Production Futures – Billy Bryson

Production Futures – Billy Bryson

Production Futures – Billy Bryson

This month, TPi chats to the Adlib employee who, after working his way through the ranks of the company’s apprenticeship scheme, has gone from warehouse tech to a fully-fledged audio system technician.

I think many of us remember our first round of work experience when we were 16; a glorious few weeks where you could essentially bunk off school – or was that just me? Thankfully Billy Bryson showed more foresight when he was offered a chance to spend 2 weeks in Adlib’s Liverpool warehouse. After impressing the in-house team, Managing Director, Andy Dockerty, offered the then-16 year-old Bryson an opportunity to join the company’s apprenticeship programme. Just 5 years later, he has already collected his fair share of tour laminates, working with the likes of Placebo, Flight of the Conchords and Russell Howard.

“For me, it all started when I was at school,” said Bryson, discussing where his love affair with pro audio began. “I was always interested in computers and IT, but this quickly turned into a passion for live music.” Between the age of 13 and 14, Bryson was already making strides into his future career, gathering a selection of PA equipment and offering his services for local events. “Admittedly, a lot of these were ‘village hall’ setups, but I would hire out the equipment, then take the profits to invest in more gear.” This entrepreneurial sprit served the young Bryson well when he was offered to step up to the plate at Adlib, exposing him to the higher echelon of pro audio equipment. “When I first started the apprenticeship, I used to spend my evenings after work pestering all the engineers who were prepping for tours. I just wanted to soak up as much information as I could, and they were happy to oblige.”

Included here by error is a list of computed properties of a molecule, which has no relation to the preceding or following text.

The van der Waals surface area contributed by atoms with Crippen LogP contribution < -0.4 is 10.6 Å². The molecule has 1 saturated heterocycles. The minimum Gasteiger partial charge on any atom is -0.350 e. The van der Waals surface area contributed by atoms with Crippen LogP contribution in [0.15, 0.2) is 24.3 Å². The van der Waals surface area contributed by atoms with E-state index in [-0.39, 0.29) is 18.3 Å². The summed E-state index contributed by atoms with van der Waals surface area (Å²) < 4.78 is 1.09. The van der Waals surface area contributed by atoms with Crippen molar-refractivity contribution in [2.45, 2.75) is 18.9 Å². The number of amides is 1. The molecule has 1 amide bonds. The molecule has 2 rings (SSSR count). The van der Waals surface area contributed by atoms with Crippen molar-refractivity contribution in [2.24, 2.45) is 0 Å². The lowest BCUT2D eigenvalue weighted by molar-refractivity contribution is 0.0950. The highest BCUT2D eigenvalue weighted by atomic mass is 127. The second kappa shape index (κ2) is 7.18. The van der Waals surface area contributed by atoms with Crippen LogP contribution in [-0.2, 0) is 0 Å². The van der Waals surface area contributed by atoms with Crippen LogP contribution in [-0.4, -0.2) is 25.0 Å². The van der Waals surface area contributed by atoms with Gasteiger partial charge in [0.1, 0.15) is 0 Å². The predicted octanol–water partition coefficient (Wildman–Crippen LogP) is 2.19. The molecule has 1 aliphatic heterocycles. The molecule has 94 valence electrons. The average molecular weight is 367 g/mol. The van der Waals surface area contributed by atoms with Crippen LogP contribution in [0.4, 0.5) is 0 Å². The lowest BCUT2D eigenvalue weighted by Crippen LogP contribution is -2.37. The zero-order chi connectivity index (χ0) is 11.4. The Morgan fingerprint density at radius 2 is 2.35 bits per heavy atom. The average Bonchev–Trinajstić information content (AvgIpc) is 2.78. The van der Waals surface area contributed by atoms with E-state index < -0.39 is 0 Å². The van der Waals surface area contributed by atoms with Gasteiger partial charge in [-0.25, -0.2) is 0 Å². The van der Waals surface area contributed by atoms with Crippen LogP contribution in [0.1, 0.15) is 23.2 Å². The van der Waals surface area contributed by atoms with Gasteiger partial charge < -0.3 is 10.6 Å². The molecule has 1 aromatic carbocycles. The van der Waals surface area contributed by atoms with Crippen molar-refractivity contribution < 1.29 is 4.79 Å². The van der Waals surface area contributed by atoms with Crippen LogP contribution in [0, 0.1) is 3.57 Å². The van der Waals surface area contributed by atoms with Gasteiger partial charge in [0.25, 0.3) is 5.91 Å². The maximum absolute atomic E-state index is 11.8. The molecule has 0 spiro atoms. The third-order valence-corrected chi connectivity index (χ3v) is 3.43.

Prodfuture

The apprenticeship scheme has been a keystone to Adlib’s success, training generations of UK engineers through the years. “The process generally takes 2 years,” explained Bryson. “The majority of that time is spent in the warehouse, building up your skills and knowledge of the technology from those in the field.” The company even incorporates a mentorship scheme, pairing newcomers with an experienced member of staff. “During my first 6 months, I worked in various branches of the unit, learning about everything from amplifiers, speakers and consoles,” stated Bryson. Through constant communication with the higher-ups at the company, each Adlib apprentice gets to find where his or her passion lies.

“It’s the mentorship scheme that really cemented my passion for this career,” admitted Bryson. “After I found my feet, I got the opportunity to shadow my mentors on some of their shows. This on-the-ground experience meant I could pick up so many more skills and made me realise this is what I wanted to do.” The System Tech explained how this incentive also made the transition from  warehouse hand to road crew much easier. “The funny thing is, it’s not really been much of a lifestyle shock,” said Bryson. “It’s only when I look at my calendar I realise how much time I now  spend on the road compared to the warehouse. Working all those small one-offs with various members of the crew, to shorter tours really sets you up mentally for the longer stints.”

As is the circle of life in the industry, Bryson has himself become a mentor to Adlib newcomers. “It creates a wonderful chain of communication,” he explained. “The lad I mentor is free to ask me
anything as he continues to progress as a system tech. But on the flipside, I’m still relatively new to the industry and know I can always call up some of the older guys if I want some advice about anything specific. There is no fear of asking a stupid question as we have all been through the same things and want to help each other out.”

TPi

www.productionfutures.co.uk

Photo CC Shirlaine Forrest